A proposed Guarantee of Origin (GO) scheme is being developed in Australia in light of the growing international and domestic demand for renewable energy and “clean” products.
With the recent tidal wave of commitments, in the public and private sectors, to achieve greenhouse gas (GHG) emissions reduction and net zero emissions targets, and rising concerns about energy supply and energy security, there is a growing impetus for an objective measure of GHG emissions embodied in electricity and other products.
The Australian Government has been developing a GO scheme for hydrogen for the last two years, with the advent of a new hydrogen industry in Australia and international hydrogen markets. It now is proposing to use the learning from that process to provide a much broader, voluntary GO scheme for renewable electricity and other products across supply chains.
The Government has now released, for public consultation until 3 February 2023, two policy position papers which outline the proposed design of Australia’s GO Scheme:
According to the GO Scheme Paper, the proposed GO scheme will:
- help quantify market value for the clean attributes of these products;
- enable industry to make robust, credible emissions claims; and
- unlock trade and decarbonisation opportunities.
In this sense, it shares the goals of most other green certification schemes.
Initial development of a Hydrogen GO scheme
The Australian Government has been working domestically and internationally since the release of the National Hydrogen Strategy to develop a Guarantee of Origin scheme for hydrogen (Hydrogen GO scheme).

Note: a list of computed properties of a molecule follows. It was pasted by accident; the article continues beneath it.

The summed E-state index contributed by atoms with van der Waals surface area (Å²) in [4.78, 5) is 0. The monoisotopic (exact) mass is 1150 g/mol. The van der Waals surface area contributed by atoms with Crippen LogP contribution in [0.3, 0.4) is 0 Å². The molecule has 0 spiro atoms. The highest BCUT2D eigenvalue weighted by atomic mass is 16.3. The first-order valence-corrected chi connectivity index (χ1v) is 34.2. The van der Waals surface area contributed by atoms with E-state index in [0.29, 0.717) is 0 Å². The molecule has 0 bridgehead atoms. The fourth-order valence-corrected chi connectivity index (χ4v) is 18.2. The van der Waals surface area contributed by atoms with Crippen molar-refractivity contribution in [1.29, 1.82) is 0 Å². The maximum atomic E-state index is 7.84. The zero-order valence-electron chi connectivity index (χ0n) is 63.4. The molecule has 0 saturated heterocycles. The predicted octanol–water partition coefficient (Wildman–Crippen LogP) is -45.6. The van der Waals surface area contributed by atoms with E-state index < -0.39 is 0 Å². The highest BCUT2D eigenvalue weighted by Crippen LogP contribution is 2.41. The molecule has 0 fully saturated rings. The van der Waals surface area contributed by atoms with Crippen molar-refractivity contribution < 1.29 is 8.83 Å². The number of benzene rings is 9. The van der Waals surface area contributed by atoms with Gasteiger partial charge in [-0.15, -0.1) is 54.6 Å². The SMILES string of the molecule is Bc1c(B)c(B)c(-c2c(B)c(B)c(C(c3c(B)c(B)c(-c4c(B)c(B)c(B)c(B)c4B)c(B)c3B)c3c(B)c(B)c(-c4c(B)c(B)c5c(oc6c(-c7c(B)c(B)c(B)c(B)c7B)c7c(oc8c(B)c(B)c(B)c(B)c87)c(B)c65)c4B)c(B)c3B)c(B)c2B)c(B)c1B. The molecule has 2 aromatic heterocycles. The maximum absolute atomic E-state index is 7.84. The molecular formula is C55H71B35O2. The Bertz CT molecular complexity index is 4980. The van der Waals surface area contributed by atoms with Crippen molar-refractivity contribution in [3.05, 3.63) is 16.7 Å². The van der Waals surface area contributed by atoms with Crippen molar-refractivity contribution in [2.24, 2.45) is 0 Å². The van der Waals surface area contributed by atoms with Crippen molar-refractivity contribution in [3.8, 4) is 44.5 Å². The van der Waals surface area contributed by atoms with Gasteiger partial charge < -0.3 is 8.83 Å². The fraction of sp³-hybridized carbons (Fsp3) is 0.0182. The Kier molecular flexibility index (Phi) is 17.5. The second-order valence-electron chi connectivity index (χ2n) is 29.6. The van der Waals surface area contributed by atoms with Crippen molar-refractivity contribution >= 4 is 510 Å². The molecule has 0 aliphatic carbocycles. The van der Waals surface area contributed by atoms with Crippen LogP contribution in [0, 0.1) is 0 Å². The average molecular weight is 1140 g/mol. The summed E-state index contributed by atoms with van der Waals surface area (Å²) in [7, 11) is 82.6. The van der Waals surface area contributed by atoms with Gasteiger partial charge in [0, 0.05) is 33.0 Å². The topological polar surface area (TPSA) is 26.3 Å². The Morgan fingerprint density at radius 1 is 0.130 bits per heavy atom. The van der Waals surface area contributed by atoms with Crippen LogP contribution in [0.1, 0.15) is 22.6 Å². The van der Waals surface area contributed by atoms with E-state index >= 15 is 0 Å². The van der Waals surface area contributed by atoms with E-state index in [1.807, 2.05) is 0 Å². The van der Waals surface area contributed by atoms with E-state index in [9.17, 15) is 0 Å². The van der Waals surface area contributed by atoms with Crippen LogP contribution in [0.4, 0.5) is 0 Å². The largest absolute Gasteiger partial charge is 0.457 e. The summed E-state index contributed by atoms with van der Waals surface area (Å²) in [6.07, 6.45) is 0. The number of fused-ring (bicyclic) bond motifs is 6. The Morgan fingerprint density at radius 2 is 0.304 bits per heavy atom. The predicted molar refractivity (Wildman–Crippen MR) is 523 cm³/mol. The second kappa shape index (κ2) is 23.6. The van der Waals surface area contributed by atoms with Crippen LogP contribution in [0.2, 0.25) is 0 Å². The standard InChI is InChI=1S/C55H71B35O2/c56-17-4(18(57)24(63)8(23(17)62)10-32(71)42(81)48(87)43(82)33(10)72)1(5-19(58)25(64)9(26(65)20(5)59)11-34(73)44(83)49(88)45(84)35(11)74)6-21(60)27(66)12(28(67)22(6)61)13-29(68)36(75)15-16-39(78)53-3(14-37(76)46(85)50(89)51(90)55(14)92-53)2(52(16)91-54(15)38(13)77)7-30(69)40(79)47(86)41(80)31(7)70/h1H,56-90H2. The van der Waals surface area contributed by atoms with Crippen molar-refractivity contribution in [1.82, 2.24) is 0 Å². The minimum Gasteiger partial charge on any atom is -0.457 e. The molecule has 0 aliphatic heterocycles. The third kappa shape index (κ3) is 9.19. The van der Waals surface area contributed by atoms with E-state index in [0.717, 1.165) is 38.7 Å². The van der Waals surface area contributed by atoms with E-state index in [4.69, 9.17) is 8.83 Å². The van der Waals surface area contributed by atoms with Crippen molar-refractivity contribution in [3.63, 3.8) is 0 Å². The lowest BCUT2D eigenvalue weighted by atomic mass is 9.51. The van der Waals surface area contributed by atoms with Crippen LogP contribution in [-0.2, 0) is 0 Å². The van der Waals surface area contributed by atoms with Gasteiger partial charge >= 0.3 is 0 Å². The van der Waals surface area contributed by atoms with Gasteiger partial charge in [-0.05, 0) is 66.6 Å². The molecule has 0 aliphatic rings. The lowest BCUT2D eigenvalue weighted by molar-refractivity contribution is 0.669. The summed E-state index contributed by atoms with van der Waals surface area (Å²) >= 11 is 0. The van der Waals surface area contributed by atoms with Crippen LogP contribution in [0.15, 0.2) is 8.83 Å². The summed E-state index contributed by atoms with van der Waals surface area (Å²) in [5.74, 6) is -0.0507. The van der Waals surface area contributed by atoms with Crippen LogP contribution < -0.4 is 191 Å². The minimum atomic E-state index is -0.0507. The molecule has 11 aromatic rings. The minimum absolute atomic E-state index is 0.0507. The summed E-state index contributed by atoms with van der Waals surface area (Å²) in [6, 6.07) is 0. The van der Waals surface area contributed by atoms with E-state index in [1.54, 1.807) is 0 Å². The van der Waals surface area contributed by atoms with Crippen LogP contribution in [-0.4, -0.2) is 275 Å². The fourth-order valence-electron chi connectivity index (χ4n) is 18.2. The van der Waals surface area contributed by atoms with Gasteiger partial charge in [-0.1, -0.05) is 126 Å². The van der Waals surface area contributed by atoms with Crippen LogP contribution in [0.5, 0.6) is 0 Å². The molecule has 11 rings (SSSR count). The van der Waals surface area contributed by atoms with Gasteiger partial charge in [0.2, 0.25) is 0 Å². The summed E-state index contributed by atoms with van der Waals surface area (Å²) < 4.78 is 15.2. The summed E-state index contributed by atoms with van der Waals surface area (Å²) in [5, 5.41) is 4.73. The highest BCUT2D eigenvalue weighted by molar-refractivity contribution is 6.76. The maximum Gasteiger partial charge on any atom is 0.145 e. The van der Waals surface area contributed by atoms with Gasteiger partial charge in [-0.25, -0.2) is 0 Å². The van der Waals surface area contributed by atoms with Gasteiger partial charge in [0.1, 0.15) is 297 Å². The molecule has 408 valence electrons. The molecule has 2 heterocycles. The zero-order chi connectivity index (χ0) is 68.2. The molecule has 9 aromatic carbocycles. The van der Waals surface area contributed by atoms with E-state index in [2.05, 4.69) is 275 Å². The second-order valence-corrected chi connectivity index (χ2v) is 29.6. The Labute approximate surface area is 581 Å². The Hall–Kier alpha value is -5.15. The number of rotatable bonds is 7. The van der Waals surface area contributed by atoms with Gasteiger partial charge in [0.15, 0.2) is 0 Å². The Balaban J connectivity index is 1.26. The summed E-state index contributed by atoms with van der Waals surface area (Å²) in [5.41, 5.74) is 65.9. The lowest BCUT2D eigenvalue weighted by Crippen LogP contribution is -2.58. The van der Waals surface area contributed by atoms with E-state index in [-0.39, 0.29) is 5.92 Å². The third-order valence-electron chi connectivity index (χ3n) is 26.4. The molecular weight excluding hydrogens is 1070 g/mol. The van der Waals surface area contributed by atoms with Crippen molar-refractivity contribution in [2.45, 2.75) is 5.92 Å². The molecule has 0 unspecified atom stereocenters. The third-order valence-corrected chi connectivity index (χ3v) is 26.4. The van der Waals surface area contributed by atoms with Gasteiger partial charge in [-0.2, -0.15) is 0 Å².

It has previously consulted on the proposed design of the Hydrogen GO scheme, and has been conducting trials in relation to a proposed scheme.
In June 2021, the Australian Government released a Discussion Paper on the design of an Australian Hydrogen GO scheme, which dealt with issues including the potential introduction of a new type of renewable energy certificate and the role of carbon offsets.
In December 2021, following consultation on the Discussion Paper, the Australian Government released its “Consultation summary and next steps” paper, and participants with projects that are operating, or in an advanced stage of planning, were invited to participate in these trials to inform the design of Australia’s Hydrogen GO scheme.
Following consultation, a trial of Australia’s proposed Hydrogen GO scheme commenced, with phase one running from March to July 2022 and phase two proposed to run from July 2022 to June 2023.
Throughout this process, it became clear to the Government that a GO scheme should be designed to cover other forms of renewable energy and should facilitate the development of markets for other products as well, over time.